In 2009, the MTA Educational Foundation established an annual award in memory of our late colleague, Mike Epstein.  Each year, the award is presented to the person who best exemplifies Mike’s goals for long-term sponsorship of technical analysis in academia and in practice.

The original mission of the MTA Educational Foundation was to create and fund educational programs in the field of technical analysis. Throughout the years, this mission has expanded to include the creation and support of a complete Technical Analysis curriculum that is now being taught in colleges and universities for college credit. (source:

Fulfilling these goals would not be possible without dedicated partners from academia. Advocates on the university side are critical for not only teaching what we already know about technical analysis but forging new ground in the field that we can pass on to the next generation to put into practice.

The MTA Educational Foundation is honored that Professor Blake LeBaron of Brandeis University will accept the 2014 Mike Epstein award. His work goes beyond the indicators that most of us use to the core of how markets operate and how strategies for dealing with them evolve over time.

For most of us, the world of non-linear analysis and simulated markets is beyond our day to day activities of trying to make money for ourselves or for our clients. Indeed, most of the time "regular" analysis does quite nicely. It is the outliers, the unusual and the black swans, that have the potential to drastically change our results and Prof. LeBaron's work seeks to understand them.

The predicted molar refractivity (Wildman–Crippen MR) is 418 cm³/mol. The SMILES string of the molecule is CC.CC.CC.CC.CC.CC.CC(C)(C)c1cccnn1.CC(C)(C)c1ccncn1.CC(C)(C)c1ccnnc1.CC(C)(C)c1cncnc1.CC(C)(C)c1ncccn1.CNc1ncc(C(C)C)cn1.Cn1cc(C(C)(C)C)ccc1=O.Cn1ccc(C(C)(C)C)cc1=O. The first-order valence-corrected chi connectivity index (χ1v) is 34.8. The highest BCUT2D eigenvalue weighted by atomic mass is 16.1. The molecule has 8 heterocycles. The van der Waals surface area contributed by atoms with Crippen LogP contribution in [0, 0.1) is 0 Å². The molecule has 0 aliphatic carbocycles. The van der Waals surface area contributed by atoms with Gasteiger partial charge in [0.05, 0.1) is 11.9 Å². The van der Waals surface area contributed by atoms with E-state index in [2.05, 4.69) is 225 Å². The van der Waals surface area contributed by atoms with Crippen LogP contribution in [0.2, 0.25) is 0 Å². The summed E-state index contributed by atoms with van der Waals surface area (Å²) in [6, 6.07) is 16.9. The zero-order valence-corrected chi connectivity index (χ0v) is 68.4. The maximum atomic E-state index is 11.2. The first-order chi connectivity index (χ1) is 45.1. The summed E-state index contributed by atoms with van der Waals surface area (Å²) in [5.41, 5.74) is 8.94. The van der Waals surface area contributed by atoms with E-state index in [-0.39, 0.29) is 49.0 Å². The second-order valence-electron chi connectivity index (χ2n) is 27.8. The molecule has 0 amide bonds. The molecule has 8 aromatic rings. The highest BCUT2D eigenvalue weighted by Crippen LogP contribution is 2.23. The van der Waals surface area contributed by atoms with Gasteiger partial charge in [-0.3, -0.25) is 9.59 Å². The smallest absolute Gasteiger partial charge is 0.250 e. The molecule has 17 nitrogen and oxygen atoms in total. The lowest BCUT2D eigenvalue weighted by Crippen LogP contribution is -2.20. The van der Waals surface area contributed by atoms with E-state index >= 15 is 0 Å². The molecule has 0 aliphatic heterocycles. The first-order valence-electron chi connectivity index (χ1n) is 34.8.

For those people who have only heard of technical analysis, it is a somewhat mysterious endeavor. After all, forecasts are made without considering how a company's business is doing or how international trade is flowing. What they don’t realize is that the sum wisdom of the crowd - that thing we call the market - is indeed considering those factors and just about everything else professionals and amateurs worldwide track.  But instead of making rational guesses directly from the data about what might happen to future stock, bond and other prices they take the indirect route of measuring what everyone has done and is doing about it right now.

In other words, it tracks where people are putting their money rather than their talk. I'll spare you the colloquialisms about what talks and what walks.

Technical analysis is a pure play on market forecasting and money management. Its input - price - is what actually happened and it is never revised later as a government report usually is. And it is objective. Price is what it is. It is not subject to individual interpretation.

Of course, this is the simplest way to look at it. There are many derivatives of price, such as momentum indicators, commonly in use today. Other market generated data such as volume and sentiment indicators round out the second level of analytical inputs.